What the numbers mean
As nothing with RC helicopters is easy, this is also not so simple and it has got a history. Traditionally the measuring in modelling is expressed somehow. The easiest way is the scaling from the reality. This problem is really simple with static models, like 1:35, 1:72, etc... It expresses that 1 unit is 35 or 72 times bigger in real life. When this is not so accurate - it can happen - something else can express the dimensions.
Like in railway modelling: N, TT, H0, 00, 0, G. Why? For example, the really popular 00 size in UK is not exactly 1:72. The gauge is 16.5 mm, which is excatly the same as the H0 gauge, however the nominal scale of H0 is 1:87, so there is a typical distortion with is common at all manufacturers working in same scale. There are good reasons, why the scale is not exact, but railway modelling is a different world and this is an RC helicopter website at the end.
Well, there is a problem how to measure these helicopters. As long as a scale model of a real one is measured, life is easy. The scale can be expressed by ratio. But what if a performance model has to be categorised? What's going to be the comparison base? A Mil Mi-26 with its 32 mttres rotor diameter? Or a Robinson R22, which has gat smaller rotor diameter, then the size of the tail rotor on a Halo? By the time and appearance of performance models, this scaling wasn't good enough anymore. another solution has been required.
Therefore these helicopters with their nitro glow engines have got measured by their engine sizes. 30, 50, 90. The meaning of these numbers is the engine cylinder capacity in hundredths of a cubic inch. These figures described the power and the size of the helicopter quite accurately.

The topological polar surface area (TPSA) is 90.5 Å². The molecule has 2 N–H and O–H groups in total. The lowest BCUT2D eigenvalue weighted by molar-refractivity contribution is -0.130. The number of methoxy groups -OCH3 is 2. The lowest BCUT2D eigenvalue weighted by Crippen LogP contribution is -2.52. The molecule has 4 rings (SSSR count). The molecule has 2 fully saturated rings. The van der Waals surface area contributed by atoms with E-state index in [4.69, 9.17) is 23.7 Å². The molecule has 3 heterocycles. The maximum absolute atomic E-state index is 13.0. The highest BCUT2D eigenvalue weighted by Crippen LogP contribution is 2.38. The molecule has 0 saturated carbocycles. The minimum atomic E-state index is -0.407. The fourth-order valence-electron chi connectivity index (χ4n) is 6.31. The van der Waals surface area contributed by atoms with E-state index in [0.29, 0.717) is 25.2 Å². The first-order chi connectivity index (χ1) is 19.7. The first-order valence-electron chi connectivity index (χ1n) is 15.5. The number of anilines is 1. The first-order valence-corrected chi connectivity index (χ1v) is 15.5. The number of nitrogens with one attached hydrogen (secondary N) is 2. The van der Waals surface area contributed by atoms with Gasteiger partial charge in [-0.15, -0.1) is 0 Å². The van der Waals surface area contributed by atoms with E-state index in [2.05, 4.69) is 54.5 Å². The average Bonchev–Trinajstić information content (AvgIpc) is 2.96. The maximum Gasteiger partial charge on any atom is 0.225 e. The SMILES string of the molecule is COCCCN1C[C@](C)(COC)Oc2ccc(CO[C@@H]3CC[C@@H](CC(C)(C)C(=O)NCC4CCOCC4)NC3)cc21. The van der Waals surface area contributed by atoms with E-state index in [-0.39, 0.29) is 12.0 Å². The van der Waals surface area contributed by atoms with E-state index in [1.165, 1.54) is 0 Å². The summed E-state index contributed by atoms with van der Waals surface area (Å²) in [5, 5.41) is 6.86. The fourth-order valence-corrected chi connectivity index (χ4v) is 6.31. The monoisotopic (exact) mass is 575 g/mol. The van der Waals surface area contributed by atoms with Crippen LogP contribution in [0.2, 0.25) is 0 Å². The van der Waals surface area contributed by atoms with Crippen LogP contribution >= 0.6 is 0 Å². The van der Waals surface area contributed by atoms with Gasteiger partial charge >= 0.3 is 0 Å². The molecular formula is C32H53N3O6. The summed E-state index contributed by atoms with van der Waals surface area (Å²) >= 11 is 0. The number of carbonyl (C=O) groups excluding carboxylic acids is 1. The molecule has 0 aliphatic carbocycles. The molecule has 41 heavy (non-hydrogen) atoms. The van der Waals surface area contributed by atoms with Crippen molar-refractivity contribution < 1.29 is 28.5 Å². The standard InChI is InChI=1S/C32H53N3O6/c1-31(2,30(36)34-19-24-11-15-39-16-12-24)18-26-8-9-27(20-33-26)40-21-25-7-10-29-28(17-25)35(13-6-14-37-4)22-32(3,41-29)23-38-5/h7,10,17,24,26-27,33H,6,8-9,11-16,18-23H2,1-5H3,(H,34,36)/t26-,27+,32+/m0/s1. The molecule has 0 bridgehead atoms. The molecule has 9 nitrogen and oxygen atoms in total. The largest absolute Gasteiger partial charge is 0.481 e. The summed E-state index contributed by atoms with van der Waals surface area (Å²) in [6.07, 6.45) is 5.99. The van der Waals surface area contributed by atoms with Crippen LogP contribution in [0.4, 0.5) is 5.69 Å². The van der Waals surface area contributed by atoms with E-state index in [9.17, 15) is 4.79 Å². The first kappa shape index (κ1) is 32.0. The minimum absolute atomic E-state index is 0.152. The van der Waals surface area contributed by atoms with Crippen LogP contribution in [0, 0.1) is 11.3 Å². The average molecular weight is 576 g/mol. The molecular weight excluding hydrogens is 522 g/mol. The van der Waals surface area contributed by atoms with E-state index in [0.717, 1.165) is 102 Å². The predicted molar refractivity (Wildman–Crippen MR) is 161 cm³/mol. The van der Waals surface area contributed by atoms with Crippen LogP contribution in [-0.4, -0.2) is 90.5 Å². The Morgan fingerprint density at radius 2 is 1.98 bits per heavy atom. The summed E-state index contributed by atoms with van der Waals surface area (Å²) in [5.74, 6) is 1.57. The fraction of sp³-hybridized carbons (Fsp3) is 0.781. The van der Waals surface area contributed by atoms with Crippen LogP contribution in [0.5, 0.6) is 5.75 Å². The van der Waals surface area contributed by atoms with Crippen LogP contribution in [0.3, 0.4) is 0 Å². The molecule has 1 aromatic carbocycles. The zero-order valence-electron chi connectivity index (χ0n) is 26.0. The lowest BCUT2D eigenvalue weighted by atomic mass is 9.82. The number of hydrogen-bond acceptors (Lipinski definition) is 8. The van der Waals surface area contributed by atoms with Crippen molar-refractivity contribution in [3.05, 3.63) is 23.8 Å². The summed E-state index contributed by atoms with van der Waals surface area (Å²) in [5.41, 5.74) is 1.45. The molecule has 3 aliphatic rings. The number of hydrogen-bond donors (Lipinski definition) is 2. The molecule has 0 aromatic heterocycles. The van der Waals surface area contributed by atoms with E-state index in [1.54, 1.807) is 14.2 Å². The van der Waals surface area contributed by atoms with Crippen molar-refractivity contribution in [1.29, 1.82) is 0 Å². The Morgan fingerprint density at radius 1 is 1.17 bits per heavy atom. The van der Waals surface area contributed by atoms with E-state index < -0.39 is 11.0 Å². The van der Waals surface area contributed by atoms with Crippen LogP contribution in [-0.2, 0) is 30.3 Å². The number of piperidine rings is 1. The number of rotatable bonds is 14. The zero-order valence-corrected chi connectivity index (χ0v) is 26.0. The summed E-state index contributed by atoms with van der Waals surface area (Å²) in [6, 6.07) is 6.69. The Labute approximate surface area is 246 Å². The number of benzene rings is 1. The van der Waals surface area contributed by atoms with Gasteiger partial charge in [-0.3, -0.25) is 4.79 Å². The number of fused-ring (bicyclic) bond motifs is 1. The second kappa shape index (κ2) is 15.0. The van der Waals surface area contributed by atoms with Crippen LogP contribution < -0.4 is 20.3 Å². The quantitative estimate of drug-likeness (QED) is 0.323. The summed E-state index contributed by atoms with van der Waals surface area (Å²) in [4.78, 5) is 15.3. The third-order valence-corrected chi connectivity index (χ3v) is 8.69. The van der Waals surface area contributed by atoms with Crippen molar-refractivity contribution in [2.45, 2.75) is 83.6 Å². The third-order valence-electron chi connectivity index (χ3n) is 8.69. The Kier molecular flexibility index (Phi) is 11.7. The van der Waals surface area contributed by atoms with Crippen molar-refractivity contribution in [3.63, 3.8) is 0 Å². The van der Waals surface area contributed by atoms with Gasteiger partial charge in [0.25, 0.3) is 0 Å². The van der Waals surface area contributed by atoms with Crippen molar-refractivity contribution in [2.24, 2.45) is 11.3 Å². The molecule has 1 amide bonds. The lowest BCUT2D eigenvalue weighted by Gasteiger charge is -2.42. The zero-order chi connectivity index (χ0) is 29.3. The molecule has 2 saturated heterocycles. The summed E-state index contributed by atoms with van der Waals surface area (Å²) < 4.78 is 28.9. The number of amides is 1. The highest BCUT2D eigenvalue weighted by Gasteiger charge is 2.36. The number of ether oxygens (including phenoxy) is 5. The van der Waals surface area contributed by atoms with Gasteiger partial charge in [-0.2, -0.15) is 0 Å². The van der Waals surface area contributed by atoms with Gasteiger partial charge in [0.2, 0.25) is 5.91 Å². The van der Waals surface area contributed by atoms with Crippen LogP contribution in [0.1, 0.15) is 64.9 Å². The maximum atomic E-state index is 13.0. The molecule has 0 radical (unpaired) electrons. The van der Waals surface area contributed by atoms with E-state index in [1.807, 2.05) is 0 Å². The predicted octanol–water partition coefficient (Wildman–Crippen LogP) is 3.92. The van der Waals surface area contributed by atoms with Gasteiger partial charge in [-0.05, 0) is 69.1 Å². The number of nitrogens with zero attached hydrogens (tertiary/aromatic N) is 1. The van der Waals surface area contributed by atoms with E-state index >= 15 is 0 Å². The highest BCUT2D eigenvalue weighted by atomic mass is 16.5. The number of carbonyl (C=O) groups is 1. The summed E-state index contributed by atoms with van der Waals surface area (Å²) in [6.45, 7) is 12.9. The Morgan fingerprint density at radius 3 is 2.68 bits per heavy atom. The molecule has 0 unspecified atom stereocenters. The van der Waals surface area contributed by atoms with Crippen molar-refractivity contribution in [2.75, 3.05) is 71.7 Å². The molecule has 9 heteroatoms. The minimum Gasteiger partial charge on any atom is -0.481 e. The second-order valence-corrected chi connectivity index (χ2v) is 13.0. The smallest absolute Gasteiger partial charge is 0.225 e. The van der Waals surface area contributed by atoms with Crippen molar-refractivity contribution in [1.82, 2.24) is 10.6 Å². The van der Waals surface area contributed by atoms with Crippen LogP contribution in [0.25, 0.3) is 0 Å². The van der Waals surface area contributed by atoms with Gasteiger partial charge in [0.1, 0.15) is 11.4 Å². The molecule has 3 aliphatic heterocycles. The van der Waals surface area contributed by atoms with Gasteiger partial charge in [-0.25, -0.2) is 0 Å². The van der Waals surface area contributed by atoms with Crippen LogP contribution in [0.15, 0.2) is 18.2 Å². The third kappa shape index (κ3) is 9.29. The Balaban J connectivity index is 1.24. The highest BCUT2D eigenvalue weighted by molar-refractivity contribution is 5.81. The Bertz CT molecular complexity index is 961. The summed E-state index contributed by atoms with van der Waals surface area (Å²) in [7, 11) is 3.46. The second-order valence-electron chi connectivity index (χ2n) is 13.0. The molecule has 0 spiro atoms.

Then electric helicopters were born in bigger sizes. There was the demand to categorise them by their dimensions. The engine size wasn't useful anymore, because there wasn't engine. If I'm right Align has figured out the similar system based on electric motors. Just instead of using the cylinder capacity, theyv've began to use the inner length of motor shaft in tenths of milimetres. Therefore the 500 size helicopter uses motors with 50 mm length motorshaft - excluding the outer part of that shaft.
Other factories like Thunder Tiger have decided to use the length of main blade. That's why a Mini Titan 325 is as big as an Align T-Rex 450. And this is the system in use nowadays - except by Align. Align is still using a weird combination of these two systems, where the motor size based measuring does not express the exact size, but expresses the location of the model on their product list. And this is why a SAB Goblin 380 is bigger, than an Align T-Rex 450.
And if this is not complicated enough, even the length of the blade is not so exact. There are variations inbetween limits. For example a SAB Goblin 380 Kyle Stacy edition flies with 360 mm long blades, whilst original flies with 380 mm length blades. At the end of the day: we still have no exact measuring just few different informal systems expressing the size category more or less.